When it comes to obscure Jack Kirby characters, it doesn’t get much more obscure than The Sandman. No, not Wesley Dodds. And we’re definitely not talking about Dream either. We’re talking about Garrett Sanford, the star of exactly six issues published between 1974 and 1976. Writers Dan Jurgens and Steve Orlando took Garrett out for a dusting for the third DC Comics Jack Kirby centennial special with two trippy adventures that would make Kirby and co-creator Joe Simon proud.
Here’s the publisher’s synopsis from DC:
Don’t miss two new tales starring Jack Kirby’s costumed Master of Nightmares from the 1970s. Sandman, Brute and Glob battle an onslaught of dreams so powerful that they are invading the dreams of other people! Then, a grown-up Jed Walker returns to his childhood home, only to find himself haunted by dreams from the past.
The first story in the book is the delightful “The King of Dreams.” The Sandman, along with his monster sidekicks Glub and Brute, go into the Dreamscape to stop the monstrous creations from a child’s nightmare from invading reality. While there, they meet a fellow hero (who looks suspiciously like a particular Norse god) who helps them.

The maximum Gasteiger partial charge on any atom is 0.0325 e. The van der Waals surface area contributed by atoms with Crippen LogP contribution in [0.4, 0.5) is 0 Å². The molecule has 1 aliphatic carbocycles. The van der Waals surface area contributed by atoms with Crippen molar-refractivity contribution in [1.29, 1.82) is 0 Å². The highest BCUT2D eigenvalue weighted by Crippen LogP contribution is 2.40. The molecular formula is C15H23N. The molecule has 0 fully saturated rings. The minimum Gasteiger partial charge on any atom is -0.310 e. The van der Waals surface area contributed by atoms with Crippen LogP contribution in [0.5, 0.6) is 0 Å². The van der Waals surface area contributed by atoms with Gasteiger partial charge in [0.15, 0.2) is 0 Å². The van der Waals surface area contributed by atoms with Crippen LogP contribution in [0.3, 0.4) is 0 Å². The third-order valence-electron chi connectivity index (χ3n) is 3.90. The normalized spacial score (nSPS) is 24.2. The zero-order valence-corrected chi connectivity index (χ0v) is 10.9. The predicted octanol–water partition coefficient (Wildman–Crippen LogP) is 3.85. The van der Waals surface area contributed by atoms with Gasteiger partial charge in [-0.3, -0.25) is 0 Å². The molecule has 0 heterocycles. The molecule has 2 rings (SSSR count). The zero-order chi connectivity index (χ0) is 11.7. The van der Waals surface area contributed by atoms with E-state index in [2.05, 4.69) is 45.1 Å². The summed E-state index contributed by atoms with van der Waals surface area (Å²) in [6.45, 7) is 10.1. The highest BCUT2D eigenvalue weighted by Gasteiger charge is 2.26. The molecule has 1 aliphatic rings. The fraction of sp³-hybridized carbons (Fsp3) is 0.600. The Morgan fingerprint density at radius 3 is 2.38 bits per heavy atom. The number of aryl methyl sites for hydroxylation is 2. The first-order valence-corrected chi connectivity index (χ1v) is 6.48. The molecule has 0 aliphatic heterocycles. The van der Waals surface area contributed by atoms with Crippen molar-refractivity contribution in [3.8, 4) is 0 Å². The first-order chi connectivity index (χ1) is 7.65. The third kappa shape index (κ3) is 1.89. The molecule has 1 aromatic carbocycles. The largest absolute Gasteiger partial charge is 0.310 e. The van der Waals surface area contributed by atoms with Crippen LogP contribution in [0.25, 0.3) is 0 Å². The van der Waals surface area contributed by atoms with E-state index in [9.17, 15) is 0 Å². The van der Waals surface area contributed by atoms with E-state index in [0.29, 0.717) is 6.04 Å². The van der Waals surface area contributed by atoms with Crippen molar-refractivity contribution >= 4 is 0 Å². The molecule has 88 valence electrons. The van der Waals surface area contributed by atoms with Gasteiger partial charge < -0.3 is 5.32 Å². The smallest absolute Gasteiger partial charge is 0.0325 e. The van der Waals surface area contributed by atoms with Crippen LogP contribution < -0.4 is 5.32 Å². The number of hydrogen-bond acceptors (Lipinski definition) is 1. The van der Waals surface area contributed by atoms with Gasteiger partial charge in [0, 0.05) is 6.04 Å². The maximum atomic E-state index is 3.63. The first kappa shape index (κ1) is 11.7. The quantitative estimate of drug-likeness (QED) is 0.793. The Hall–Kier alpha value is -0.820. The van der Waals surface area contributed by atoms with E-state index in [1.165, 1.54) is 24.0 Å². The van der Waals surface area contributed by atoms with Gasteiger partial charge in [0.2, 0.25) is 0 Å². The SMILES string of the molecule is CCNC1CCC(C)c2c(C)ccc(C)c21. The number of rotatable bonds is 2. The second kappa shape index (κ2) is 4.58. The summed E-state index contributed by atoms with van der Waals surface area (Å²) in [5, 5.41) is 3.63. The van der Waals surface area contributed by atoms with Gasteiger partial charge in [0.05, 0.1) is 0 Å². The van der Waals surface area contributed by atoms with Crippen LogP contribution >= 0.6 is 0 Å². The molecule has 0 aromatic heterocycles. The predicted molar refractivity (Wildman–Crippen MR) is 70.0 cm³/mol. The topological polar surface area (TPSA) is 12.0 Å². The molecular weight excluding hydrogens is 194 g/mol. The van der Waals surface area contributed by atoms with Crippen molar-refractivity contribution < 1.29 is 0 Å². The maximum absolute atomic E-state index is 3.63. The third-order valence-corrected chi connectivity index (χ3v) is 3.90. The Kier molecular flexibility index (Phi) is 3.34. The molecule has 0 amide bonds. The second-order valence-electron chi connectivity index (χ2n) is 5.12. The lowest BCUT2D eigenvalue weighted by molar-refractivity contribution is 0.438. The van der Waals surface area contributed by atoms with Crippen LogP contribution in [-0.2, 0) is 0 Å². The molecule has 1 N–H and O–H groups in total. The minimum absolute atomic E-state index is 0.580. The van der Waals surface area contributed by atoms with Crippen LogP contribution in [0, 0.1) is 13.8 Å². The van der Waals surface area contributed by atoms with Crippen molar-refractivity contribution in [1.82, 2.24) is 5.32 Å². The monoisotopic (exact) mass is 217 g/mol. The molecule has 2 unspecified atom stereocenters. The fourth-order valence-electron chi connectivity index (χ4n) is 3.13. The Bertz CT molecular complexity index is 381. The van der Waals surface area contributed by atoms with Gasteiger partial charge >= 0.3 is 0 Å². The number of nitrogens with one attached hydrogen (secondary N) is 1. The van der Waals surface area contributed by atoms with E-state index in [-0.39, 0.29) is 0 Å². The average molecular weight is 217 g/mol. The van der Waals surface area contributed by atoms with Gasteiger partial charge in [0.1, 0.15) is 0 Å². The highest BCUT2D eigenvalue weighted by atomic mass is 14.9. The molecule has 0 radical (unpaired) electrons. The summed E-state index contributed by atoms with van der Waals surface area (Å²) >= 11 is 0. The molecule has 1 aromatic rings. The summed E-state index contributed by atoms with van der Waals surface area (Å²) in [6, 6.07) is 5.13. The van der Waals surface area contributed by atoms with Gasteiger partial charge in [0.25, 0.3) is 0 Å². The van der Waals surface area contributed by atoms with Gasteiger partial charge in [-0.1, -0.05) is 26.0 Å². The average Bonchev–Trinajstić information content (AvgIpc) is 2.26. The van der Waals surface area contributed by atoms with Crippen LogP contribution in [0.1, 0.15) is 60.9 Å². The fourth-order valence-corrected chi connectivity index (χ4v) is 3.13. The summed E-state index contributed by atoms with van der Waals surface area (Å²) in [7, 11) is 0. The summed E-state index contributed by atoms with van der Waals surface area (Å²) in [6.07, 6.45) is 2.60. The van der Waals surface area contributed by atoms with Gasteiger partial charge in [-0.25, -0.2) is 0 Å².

I really can’t talk about this story much without spoiling the very cool ending, but Jurgens crafted a neat story that will make all Kirby fans (which I think is safe to assume includes everyone who reads this site) smile.
Artist Jon Bogdanove is the first artist working on these specials to attempt to mimic Kirby’s style. It’s obvious with the splash page, but as the story goes on, Bogdanove’s own style peeks through. The highlight of the story is easily Bogdanove’s recreation of Kirby’s famous collages, and with computer generated imagery to help out, it looks amazing.
Orlando and artist Rick Leonardi take over for “Caravan of Crisis,” in which The Sandman has to help Jed Walker, a character who linked DC’s other Sandmen to Kirby’s character. Jed is troubled by a nightmare and it’s up to Sandman and his monster sidekicks to save the day by figuring out what exactly Jed needs to remember to face his demons.
DC also includes a bunch of “Strange Tales from the D.N.A. Project” stories from Superman’s Pal, Jimmy Olsen that Kirby wrote and drew. These are fascinating and will be eye-opening to Kirby newcomers unprepared for how weird they can be. They only run two pages each, but are jam-packed with things only Kirby can imagine. One story is about a “D.N.Alien” who kept growing to the point it burned up all its energy and died. Another is about scientists learning that there’s a giant ape monster in the caves near their lab. And there’s also one about “Arin the Armored Man.”
While the stories in The Sandman Special are a little on the sentimental side, they are both fun and wonderful tributes to Kirby using a character many have forgotten. To top it off, it’s published inside a wonderful Paul Pope cover. The best part of these stories is they both introduce The Sandman’s world and how it works in only a few pages. Hopefully anyone who hasn’t heard of this colorful Sandman will want to check out the original stories.
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